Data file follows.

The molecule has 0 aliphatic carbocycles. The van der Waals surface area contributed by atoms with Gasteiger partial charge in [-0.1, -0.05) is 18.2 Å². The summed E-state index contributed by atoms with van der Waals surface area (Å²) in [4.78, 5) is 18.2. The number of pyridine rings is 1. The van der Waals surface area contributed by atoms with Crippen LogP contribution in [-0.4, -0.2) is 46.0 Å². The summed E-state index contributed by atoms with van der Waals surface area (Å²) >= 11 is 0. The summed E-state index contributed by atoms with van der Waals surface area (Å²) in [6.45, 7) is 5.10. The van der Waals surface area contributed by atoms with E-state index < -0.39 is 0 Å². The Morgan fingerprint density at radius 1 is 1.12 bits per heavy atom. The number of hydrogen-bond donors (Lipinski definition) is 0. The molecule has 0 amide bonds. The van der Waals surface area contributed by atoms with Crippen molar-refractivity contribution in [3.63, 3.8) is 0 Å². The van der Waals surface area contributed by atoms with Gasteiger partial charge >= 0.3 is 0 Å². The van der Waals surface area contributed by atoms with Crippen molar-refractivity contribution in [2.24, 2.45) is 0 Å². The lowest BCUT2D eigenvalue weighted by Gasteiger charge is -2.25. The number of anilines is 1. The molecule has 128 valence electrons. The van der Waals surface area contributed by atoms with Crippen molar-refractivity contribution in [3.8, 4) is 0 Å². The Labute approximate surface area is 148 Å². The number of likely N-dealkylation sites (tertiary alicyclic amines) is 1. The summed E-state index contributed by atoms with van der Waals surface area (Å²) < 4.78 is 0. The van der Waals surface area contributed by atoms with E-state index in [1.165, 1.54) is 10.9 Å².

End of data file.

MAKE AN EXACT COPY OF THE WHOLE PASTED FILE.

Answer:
The molecule has 0 aliphatic carbocycles. The van der Waals surface area contributed by atoms with Gasteiger partial charge in [-0.1, -0.05) is 18.2 Å². The summed E-state index contributed by atoms with van der Waals surface area (Å²) in [4.78, 5) is 18.2. The number of pyridine rings is 1. The van der Waals surface area contributed by atoms with Crippen LogP contribution in [-0.4, -0.2) is 46.0 Å². The summed E-state index contributed by atoms with van der Waals surface area (Å²) >= 11 is 0. The summed E-state index contributed by atoms with van der Waals surface area (Å²) in [6.45, 7) is 5.10. The van der Waals surface area contributed by atoms with E-state index < -0.39 is 0 Å². The Morgan fingerprint density at radius 1 is 1.12 bits per heavy atom. The number of hydrogen-bond donors (Lipinski definition) is 0. The molecule has 0 amide bonds. The van der Waals surface area contributed by atoms with Crippen molar-refractivity contribution in [3.63, 3.8) is 0 Å². The van der Waals surface area contributed by atoms with Gasteiger partial charge >= 0.3 is 0 Å². The van der Waals surface area contributed by atoms with Crippen molar-refractivity contribution in [2.24, 2.45) is 0 Å². The lowest BCUT2D eigenvalue weighted by Gasteiger charge is -2.25. The number of anilines is 1. The molecule has 128 valence electrons. The van der Waals surface area contributed by atoms with Crippen molar-refractivity contribution in [3.8, 4) is 0 Å². The Labute approximate surface area is 148 Å². The number of likely N-dealkylation sites (tertiary alicyclic amines) is 1. The summed E-state index contributed by atoms with van der Waals surface area (Å²) < 4.78 is 0. The van der Waals surface area contributed by atoms with E-state index in [1.165, 1.54) is 10.9 Å².